Friday, May 07, 2004

Communicating Sequential Processes

C.A. Hoare's classic text Communicating Sequential Processes is now available online in PDF format.

Transactions and SOA

In our conceptualisation of SOA (asynch. business document messaging + REST) there is no temporal coupling between communicants, no resource locking and no stateful services. That pretty much rules out ACID based transactions:-)

Invariably, we get asked to explain our approach to transactions. Our answer is:

(a) if you really, really need transactions - don't attempt to do it with Web Services. The CORBAs and the TPMs of this work do that stuff bettter than any amout of new fangled lets-do-it-with-angle-brackets ever will.

(b) Do you really need transactions? There are times when yes, you absolutely do but equally there are times when you ended up needing transactions become of a function centric/object centric design model. Given that distributed transactions are hard and expensive (you cannot design away the network, you can hide it with dollar bills but you cannot design it away), it makes business sense to only use them when you need to.

(c) Automatic rollback? Give me a break. 99% of business process rollback is business logic specific and is most cost effectively done by people who understand the context and can compensate much more intelligently than machines. If you have really simple compensation requirements then congratulations! You are in a minority in my experience.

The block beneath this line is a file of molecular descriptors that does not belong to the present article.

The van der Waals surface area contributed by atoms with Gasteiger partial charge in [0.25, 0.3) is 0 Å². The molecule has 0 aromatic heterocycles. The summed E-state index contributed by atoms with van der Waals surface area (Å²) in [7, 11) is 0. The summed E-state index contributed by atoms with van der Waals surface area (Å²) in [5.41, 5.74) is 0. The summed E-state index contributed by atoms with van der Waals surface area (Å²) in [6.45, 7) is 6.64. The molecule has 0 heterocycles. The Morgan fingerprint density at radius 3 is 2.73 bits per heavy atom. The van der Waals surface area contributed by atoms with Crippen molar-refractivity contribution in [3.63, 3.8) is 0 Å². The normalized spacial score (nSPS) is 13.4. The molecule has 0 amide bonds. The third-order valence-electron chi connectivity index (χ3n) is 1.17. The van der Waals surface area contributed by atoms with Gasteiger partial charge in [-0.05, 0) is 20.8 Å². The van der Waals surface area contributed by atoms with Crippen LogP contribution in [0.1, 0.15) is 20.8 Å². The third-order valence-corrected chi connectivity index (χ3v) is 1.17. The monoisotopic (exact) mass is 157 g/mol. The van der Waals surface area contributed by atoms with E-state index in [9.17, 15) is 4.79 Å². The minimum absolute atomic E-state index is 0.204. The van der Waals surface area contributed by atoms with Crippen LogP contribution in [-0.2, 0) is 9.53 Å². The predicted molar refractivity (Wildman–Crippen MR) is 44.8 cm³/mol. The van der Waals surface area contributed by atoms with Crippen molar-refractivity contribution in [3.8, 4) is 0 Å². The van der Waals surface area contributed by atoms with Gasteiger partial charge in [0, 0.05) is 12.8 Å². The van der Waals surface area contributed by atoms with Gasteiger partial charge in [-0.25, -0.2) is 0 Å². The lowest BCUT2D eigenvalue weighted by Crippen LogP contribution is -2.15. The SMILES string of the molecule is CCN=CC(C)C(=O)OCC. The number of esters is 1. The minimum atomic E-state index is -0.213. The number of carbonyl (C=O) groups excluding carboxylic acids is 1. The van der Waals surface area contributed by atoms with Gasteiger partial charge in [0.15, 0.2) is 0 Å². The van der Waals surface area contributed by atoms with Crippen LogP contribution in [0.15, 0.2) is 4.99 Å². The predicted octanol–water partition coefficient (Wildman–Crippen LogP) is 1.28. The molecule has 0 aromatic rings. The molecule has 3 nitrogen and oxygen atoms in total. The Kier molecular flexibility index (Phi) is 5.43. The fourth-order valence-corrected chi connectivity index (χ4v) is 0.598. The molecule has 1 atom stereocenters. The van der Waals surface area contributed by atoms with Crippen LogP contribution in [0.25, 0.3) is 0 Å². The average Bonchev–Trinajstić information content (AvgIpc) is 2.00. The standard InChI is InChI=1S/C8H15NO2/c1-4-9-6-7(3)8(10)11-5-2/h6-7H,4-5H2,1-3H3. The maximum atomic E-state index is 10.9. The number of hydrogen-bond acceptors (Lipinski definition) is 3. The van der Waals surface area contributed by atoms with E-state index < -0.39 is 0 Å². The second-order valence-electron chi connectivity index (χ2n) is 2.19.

(d) Systems that have ACID semantics make perfectly good services to expose on an SOA. Like any paradigm, one of the skills of service decomposition is knowing when to stop. A temporal coupling boundary (such as a classic ACID) is a good place to stop.

I recommend Carlos Peres
why pessimistic transactions arent practical
.

How long before these things come with free with a Happy Meal?

USB Devil Duckie Drive.

Monday, May 03, 2004

Knoppix for peace of mind

I created a knoppix CD and booted my laptop with it. Wonderful stuff. GUI just worked. It sensed my external keyboard and mouse which just worked. It spotted my various USB-hosted disks which were mounted and just worked...

There is something deeply soothing about being able to boot from CD into a pretty fully fledged OS and look at all your files on all your partitions hosting all your OS's. When all else fails, there is always dd :-)